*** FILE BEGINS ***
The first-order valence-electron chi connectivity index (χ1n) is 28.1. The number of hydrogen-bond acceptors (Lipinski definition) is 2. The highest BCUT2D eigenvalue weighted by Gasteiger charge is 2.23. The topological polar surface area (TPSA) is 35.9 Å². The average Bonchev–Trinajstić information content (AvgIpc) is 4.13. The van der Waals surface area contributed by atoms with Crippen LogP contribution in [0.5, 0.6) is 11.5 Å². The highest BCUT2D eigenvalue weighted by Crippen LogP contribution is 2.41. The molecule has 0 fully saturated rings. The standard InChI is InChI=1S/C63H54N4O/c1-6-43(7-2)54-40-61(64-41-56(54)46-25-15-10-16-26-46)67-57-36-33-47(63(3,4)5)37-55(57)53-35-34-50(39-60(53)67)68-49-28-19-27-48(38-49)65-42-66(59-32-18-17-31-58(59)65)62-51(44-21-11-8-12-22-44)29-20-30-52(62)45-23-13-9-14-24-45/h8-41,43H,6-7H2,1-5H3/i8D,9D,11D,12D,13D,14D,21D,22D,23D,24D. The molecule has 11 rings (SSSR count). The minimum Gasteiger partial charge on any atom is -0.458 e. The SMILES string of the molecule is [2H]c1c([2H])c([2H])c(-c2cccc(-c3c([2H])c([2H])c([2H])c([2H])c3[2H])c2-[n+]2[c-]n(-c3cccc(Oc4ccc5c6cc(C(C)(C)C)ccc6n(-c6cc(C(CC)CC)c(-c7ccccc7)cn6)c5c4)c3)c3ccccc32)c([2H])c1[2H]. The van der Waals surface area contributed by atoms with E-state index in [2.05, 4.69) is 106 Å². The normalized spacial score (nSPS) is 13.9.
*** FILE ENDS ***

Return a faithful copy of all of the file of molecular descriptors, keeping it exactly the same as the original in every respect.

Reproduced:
The first-order valence-electron chi connectivity index (χ1n) is 28.1. The number of hydrogen-bond acceptors (Lipinski definition) is 2. The highest BCUT2D eigenvalue weighted by Gasteiger charge is 2.23. The topological polar surface area (TPSA) is 35.9 Å². The average Bonchev–Trinajstić information content (AvgIpc) is 4.13. The van der Waals surface area contributed by atoms with Crippen LogP contribution in [0.5, 0.6) is 11.5 Å². The highest BCUT2D eigenvalue weighted by Crippen LogP contribution is 2.41. The molecule has 0 fully saturated rings. The standard InChI is InChI=1S/C63H54N4O/c1-6-43(7-2)54-40-61(64-41-56(54)46-25-15-10-16-26-46)67-57-36-33-47(63(3,4)5)37-55(57)53-35-34-50(39-60(53)67)68-49-28-19-27-48(38-49)65-42-66(59-32-18-17-31-58(59)65)62-51(44-21-11-8-12-22-44)29-20-30-52(62)45-23-13-9-14-24-45/h8-41,43H,6-7H2,1-5H3/i8D,9D,11D,12D,13D,14D,21D,22D,23D,24D. The molecule has 11 rings (SSSR count). The minimum Gasteiger partial charge on any atom is -0.458 e. The SMILES string of the molecule is [2H]c1c([2H])c([2H])c(-c2cccc(-c3c([2H])c([2H])c([2H])c([2H])c3[2H])c2-[n+]2[c-]n(-c3cccc(Oc4ccc5c6cc(C(C)(C)C)ccc6n(-c6cc(C(CC)CC)c(-c7ccccc7)cn6)c5c4)c3)c3ccccc32)c([2H])c1[2H]. The van der Waals surface area contributed by atoms with E-state index in [2.05, 4.69) is 106 Å². The normalized spacial score (nSPS) is 13.9.